(Mr Smith) Of course, we get the basic pilots up and running from June 28. We have the Call-Centre and private/voluntary sector variants up and running from this November. They are due to run through until 2002 when we will get the full results of the evaluation.
  (Ms Eagle) The other main phase of difference is the attendance at an interview becoming compulsory, which will happen in April of next year, so you have the two distinct phases of the three different basic approaches.

  236. Okay. So those of us who are very enthusiastic about this concept and want to see it pressed forward pretty rapidly may have to be patient, by the sound of it. We are not going to be in a position until what?—2002?—until you can really draw proper lessons and be in a position to roll-out the programme.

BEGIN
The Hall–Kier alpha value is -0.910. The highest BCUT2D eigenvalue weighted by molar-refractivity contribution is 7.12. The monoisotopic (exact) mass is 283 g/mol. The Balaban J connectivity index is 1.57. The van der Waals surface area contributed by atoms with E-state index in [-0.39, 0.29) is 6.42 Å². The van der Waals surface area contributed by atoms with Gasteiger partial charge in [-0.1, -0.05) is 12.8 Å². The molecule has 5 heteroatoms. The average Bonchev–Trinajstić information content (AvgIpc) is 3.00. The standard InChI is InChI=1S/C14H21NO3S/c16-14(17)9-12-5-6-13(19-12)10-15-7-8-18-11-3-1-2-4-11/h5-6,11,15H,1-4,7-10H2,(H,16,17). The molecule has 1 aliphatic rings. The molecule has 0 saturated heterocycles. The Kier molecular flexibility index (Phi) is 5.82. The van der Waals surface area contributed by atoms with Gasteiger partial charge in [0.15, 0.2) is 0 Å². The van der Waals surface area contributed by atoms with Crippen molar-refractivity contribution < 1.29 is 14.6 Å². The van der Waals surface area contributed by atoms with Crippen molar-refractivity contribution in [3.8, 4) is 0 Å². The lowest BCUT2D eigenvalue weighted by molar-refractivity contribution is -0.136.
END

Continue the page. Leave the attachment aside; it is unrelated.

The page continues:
(Mr Smith) We will make information available as soon as we can. It will not simply be a case of sitting back and waiting until 2002. There will be information on the basic pilots operating in the voluntary mode which, of course, are before April next year—although that is subject to the passing of the Welfare Reform and Pensions Bill—but there will be qualitative evidence available on their performance by the end of this year, and quantitative evidence available by the summer of next year. On the variants, which are starting in November, Call-Centre and private/voluntary sector, there will be qualitative evidence available in the autumn of next year, and quantitative evidence available towards the end of next year. On the compulsory operation of the pilots, then we are expecting qualitative evidence in the winter of 2000/2001, and final qualitative evidence in the summer of 2001.[1] One other thing I think it is important to underline, which the ministerial group has emphasised and which is a lesson which we have, in a sense, learnt from the New Deal's evaluation, I am concerned that when qualitative reports are published that the quantitative context, within which that qualitative experience sits, is published alongside it. This is because it is in the nature of this research that you get the qualitative research available earlier. It is often very unsatisfactory for us as Ministers and, indeed, for commentators and you holding us to account. You wonder how reliable this is and what does it really tell you about how it is going. So we want to bring forward the quantitative information as early as possible. Sometimes it might be a factual summary of what has happened to date, without our necessarily being able to draw statistically reliable conclusions, but it is better to have the information alongside the qualitative evaluation rather than not to have it.